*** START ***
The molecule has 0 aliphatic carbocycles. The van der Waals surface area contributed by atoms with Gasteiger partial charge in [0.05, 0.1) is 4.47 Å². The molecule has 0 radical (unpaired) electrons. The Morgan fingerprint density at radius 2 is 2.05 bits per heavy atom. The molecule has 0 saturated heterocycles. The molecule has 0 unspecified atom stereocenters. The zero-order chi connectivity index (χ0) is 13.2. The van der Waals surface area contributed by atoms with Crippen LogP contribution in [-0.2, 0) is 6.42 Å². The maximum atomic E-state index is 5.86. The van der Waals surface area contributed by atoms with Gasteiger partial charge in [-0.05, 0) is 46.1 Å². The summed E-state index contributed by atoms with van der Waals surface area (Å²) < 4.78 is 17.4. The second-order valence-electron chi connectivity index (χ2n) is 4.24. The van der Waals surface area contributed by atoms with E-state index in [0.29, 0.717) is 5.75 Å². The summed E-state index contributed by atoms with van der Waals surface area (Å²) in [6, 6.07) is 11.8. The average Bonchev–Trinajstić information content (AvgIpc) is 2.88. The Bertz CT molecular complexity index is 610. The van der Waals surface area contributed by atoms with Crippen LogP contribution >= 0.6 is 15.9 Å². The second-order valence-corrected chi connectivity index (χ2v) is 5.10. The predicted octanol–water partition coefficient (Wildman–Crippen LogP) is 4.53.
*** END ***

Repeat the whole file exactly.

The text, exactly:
The molecule has 0 aliphatic carbocycles. The van der Waals surface area contributed by atoms with Gasteiger partial charge in [0.05, 0.1) is 4.47 Å². The molecule has 0 radical (unpaired) electrons. The Morgan fingerprint density at radius 2 is 2.05 bits per heavy atom. The molecule has 0 saturated heterocycles. The molecule has 0 unspecified atom stereocenters. The zero-order chi connectivity index (χ0) is 13.2. The van der Waals surface area contributed by atoms with Crippen LogP contribution in [-0.2, 0) is 6.42 Å². The maximum atomic E-state index is 5.86. The van der Waals surface area contributed by atoms with Gasteiger partial charge in [-0.05, 0) is 46.1 Å². The summed E-state index contributed by atoms with van der Waals surface area (Å²) < 4.78 is 17.4. The second-order valence-electron chi connectivity index (χ2n) is 4.24. The van der Waals surface area contributed by atoms with E-state index in [0.29, 0.717) is 5.75 Å². The summed E-state index contributed by atoms with van der Waals surface area (Å²) in [6, 6.07) is 11.8. The average Bonchev–Trinajstić information content (AvgIpc) is 2.88. The Bertz CT molecular complexity index is 610. The van der Waals surface area contributed by atoms with Crippen LogP contribution >= 0.6 is 15.9 Å². The second-order valence-corrected chi connectivity index (χ2v) is 5.10. The predicted octanol–water partition coefficient (Wildman–Crippen LogP) is 4.53.